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November 13, 2013

Top 5 assistive technologies

We pick five of the best innovations helping to make technology more accessible for people with disabilities.

By Kate Heslop

Technology has come a long way to make our daily lives more enjoyable and simpler to navigate. Smartphones can now do more than ever, from mapping our route to work, talking to many people using an Internet connection whilst saving dates in our calendar or playing Angry Birds. Our gadgets are multi-functional tools for a multi-tasking life.

But for some people, daily routines are significantly harder, with physical or mental struggles that make even the easiest tasks extremely difficult. This is where innovative technology has true purpose and leaps into action.

We have picked five of the best gadgets that have changed lives around the world, making everyday tasks easier for those who need it most.

5. Assistive Switches

Assistive Switches

With mobile devices becoming a big part of our everyday lives, there has been a need to make them accessible to people with disabilities, so technology doesn’t leave anyone behind. There are a number of variations on the market, each aimed at different needs. Some can recognise eye or slight hand movements to work the device. The Blue2 Bluetooth switch provides switch access to devices, from laptops to tablets and smartphones, using Bluetooth wireless technology. It offers five modes of keyboard/mouse commands, including moving the pages up and down on the screen, left and right clicking of the mouse and pressing enter.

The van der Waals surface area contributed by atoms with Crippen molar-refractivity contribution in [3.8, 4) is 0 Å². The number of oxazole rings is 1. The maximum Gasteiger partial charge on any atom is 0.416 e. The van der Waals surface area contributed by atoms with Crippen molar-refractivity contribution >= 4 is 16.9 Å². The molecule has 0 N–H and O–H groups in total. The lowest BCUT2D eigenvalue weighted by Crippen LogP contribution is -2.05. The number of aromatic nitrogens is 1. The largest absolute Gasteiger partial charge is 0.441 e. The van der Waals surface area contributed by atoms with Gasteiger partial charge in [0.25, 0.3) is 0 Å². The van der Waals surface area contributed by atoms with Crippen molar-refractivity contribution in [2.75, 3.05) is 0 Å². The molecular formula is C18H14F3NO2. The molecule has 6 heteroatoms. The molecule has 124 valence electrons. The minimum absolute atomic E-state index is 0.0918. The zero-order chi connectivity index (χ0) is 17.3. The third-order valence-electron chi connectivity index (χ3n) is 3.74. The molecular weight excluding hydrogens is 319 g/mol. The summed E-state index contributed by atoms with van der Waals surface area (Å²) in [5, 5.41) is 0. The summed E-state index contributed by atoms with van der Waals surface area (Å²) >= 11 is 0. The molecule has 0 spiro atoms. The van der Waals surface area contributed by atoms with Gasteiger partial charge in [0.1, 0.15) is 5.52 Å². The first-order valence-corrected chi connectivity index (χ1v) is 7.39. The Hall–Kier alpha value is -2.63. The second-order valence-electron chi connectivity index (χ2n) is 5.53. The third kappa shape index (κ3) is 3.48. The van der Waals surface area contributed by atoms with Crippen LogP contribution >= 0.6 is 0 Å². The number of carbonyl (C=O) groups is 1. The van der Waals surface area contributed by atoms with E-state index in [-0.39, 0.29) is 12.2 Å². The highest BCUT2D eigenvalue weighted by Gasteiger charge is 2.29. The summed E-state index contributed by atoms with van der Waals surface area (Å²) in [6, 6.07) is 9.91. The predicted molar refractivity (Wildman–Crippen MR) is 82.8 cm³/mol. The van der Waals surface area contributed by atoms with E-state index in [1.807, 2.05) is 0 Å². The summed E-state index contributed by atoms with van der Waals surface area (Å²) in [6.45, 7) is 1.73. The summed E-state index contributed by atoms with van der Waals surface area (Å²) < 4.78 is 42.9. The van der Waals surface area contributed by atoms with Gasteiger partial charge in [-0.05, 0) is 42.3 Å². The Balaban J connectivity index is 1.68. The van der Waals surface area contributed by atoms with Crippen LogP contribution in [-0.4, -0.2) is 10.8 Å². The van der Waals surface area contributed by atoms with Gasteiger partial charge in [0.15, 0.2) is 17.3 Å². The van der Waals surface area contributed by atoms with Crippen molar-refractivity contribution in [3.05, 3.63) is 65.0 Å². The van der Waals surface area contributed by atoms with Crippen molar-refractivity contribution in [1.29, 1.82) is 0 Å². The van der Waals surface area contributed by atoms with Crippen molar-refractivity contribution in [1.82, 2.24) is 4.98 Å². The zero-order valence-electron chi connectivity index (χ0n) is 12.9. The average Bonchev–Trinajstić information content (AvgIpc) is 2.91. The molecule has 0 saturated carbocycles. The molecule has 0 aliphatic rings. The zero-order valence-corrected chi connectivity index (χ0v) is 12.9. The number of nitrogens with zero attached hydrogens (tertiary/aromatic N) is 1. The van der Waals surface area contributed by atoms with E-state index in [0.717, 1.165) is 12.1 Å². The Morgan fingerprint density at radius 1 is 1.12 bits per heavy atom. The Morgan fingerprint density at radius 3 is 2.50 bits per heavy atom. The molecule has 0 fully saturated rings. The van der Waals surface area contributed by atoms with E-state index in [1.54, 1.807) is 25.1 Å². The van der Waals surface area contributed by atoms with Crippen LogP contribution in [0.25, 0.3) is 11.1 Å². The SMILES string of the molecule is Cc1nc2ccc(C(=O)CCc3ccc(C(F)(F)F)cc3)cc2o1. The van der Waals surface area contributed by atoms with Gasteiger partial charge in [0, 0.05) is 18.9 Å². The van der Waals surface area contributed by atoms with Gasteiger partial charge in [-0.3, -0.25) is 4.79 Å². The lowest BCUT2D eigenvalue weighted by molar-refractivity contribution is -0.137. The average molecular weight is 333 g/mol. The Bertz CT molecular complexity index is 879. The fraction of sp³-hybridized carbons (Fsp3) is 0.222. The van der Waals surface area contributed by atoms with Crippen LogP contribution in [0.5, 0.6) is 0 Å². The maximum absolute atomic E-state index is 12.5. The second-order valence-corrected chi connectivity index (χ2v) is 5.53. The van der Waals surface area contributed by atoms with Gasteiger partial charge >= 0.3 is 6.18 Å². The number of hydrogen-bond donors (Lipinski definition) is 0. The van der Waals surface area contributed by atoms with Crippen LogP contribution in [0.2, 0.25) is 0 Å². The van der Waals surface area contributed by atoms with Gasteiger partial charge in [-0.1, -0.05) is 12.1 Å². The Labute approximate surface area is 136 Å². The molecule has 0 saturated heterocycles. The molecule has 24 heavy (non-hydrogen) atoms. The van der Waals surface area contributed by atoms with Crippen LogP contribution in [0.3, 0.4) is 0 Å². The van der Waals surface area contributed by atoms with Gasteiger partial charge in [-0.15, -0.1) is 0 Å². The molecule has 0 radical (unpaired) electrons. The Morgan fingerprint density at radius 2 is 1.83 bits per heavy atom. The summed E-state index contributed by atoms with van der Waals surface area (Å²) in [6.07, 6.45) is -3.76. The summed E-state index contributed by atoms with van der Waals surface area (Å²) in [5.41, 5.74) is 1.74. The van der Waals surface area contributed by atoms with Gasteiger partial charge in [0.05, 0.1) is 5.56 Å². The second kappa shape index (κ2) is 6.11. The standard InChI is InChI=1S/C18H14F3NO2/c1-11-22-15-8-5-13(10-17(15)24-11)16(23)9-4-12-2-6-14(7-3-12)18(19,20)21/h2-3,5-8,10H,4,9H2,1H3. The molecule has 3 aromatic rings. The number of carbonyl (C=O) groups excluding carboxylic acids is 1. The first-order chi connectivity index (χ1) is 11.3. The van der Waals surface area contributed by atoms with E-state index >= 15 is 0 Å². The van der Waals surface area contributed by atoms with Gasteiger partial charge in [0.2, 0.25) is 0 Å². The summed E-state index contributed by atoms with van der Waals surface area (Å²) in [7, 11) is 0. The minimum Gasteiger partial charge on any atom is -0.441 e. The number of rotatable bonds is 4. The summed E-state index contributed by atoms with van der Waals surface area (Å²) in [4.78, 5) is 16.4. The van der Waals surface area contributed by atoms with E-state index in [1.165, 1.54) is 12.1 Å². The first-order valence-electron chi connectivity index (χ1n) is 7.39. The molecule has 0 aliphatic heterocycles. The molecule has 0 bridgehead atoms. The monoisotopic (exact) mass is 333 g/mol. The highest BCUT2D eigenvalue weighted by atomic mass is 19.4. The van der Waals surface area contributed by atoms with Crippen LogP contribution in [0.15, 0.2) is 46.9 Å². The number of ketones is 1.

4. HeadMouse Extreme

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HeadMouse Extreme

The HeadMouse Extreme was designed to help people with limited use of their hands to use computers. The user puts a disposable adhesive sensor on their forehead, hat or glasses and that is tracked by a wireless optical sensor. It is, in a sense, a replacement computer mouse. The sensor tracks the users’ movements of their head, which then moves the pointer on the screen.

3. Braille Keyboard

Braille Keyboard

Braille has allowed people who are blind or partially sighted to find their own way in the world for years, from reading medicine packets to correctly finding exits and reading walled signs. Now Braille keyboards, such as the Braille Sense U2, can change the way people with sight difficulties access emails, stay in touch using social media and create and edit documents.

2. GPS devices


This includes specialist devices such as the Kapten Plus GPS, but also everyday gadgets such as GPS-enabled smartphones. For people who are partially sighted or blind, getting around can be difficult and disorientating. A GPS device such as the Kapten Plus is a particularly helpful gadget for someone who has little to no sight and is unable to use a touch screen smartphone, as the device has (very few) convex buttons. However, for those who can use a smartphone, the Ariadne GPS app is a great accompaniment to traditional helpful assistants such as guide dogs or canes. The app uses Google Maps, allowing users to run their finger across the map to explore. When the user reaches a crossing, this is signalled by a vibration. Its ‘favourites’ feature can let the user adjust it to announce stops on the bus or train. Available in a number of languages, the app is easy to use and keeps your position central on the map for simple navigation.

1. Tablets

iPad Air

The iPad has been at the forefront of helping people with disabilities to enter the world of modern technology. Using computers can be hard for many people, as it requires the use of a mouse and views whilst viewing the screen. The touch screen capabilities of tablets make it so much easier for people to see what they want to see on screen. It can also be a handy tool for reading, as you have the option to zoom and increase the size of images and pages on screen.

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